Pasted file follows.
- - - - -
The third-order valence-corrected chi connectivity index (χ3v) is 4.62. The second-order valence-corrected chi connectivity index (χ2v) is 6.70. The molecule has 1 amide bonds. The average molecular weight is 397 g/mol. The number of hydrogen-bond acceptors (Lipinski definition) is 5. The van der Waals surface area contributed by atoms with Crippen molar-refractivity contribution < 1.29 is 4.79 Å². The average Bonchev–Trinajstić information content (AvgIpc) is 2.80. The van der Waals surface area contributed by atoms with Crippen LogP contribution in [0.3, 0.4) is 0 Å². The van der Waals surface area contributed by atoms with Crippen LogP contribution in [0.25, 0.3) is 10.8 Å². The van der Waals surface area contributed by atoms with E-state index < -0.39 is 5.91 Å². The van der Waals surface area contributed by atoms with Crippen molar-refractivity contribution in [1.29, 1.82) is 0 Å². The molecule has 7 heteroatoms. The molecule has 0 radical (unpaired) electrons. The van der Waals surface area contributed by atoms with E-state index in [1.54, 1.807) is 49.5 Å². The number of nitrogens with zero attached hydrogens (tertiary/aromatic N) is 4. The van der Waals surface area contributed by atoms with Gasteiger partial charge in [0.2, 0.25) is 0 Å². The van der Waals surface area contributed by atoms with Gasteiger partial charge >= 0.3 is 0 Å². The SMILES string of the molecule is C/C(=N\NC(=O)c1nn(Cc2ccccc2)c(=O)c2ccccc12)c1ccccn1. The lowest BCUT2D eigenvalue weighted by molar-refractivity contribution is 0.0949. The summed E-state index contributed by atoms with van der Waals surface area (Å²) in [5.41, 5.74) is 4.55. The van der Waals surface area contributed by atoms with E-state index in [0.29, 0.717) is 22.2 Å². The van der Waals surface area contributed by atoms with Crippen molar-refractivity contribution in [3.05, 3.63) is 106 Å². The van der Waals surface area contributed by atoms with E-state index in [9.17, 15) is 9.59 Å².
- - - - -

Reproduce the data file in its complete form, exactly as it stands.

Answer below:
The third-order valence-corrected chi connectivity index (χ3v) is 4.62. The second-order valence-corrected chi connectivity index (χ2v) is 6.70. The molecule has 1 amide bonds. The average molecular weight is 397 g/mol. The number of hydrogen-bond acceptors (Lipinski definition) is 5. The van der Waals surface area contributed by atoms with Crippen molar-refractivity contribution < 1.29 is 4.79 Å². The average Bonchev–Trinajstić information content (AvgIpc) is 2.80. The van der Waals surface area contributed by atoms with Crippen LogP contribution in [0.3, 0.4) is 0 Å². The van der Waals surface area contributed by atoms with Crippen LogP contribution in [0.25, 0.3) is 10.8 Å². The van der Waals surface area contributed by atoms with E-state index < -0.39 is 5.91 Å². The van der Waals surface area contributed by atoms with Crippen molar-refractivity contribution in [1.29, 1.82) is 0 Å². The molecule has 7 heteroatoms. The molecule has 0 radical (unpaired) electrons. The van der Waals surface area contributed by atoms with E-state index in [1.54, 1.807) is 49.5 Å². The number of nitrogens with zero attached hydrogens (tertiary/aromatic N) is 4. The van der Waals surface area contributed by atoms with Gasteiger partial charge in [0.2, 0.25) is 0 Å². The van der Waals surface area contributed by atoms with Gasteiger partial charge >= 0.3 is 0 Å². The SMILES string of the molecule is C/C(=N\NC(=O)c1nn(Cc2ccccc2)c(=O)c2ccccc12)c1ccccn1. The lowest BCUT2D eigenvalue weighted by molar-refractivity contribution is 0.0949. The summed E-state index contributed by atoms with van der Waals surface area (Å²) in [5.41, 5.74) is 4.55. The van der Waals surface area contributed by atoms with E-state index in [0.29, 0.717) is 22.2 Å². The van der Waals surface area contributed by atoms with Crippen molar-refractivity contribution in [3.05, 3.63) is 106 Å². The van der Waals surface area contributed by atoms with E-state index in [9.17, 15) is 9.59 Å².